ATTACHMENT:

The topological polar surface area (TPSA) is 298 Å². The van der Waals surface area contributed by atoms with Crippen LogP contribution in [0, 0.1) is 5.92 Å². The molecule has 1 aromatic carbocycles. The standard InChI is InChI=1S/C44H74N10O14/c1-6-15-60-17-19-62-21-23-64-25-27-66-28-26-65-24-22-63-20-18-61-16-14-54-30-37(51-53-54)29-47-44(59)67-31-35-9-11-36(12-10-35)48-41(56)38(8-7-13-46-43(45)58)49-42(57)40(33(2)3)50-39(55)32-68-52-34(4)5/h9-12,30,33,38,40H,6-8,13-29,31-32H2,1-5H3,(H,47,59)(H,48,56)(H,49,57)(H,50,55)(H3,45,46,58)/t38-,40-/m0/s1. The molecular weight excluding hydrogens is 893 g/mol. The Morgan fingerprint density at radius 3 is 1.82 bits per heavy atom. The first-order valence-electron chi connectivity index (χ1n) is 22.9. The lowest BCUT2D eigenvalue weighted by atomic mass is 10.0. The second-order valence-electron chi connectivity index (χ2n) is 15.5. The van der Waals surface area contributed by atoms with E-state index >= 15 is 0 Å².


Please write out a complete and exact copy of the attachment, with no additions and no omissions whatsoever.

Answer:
The topological polar surface area (TPSA) is 298 Å². The van der Waals surface area contributed by atoms with Crippen LogP contribution in [0, 0.1) is 5.92 Å². The molecule has 1 aromatic carbocycles. The standard InChI is InChI=1S/C44H74N10O14/c1-6-15-60-17-19-62-21-23-64-25-27-66-28-26-65-24-22-63-20-18-61-16-14-54-30-37(51-53-54)29-47-44(59)67-31-35-9-11-36(12-10-35)48-41(56)38(8-7-13-46-43(45)58)49-42(57)40(33(2)3)50-39(55)32-68-52-34(4)5/h9-12,30,33,38,40H,6-8,13-29,31-32H2,1-5H3,(H,47,59)(H,48,56)(H,49,57)(H,50,55)(H3,45,46,58)/t38-,40-/m0/s1. The molecular weight excluding hydrogens is 893 g/mol. The Morgan fingerprint density at radius 3 is 1.82 bits per heavy atom. The first-order valence-electron chi connectivity index (χ1n) is 22.9. The lowest BCUT2D eigenvalue weighted by atomic mass is 10.0. The second-order valence-electron chi connectivity index (χ2n) is 15.5. The van der Waals surface area contributed by atoms with E-state index >= 15 is 0 Å².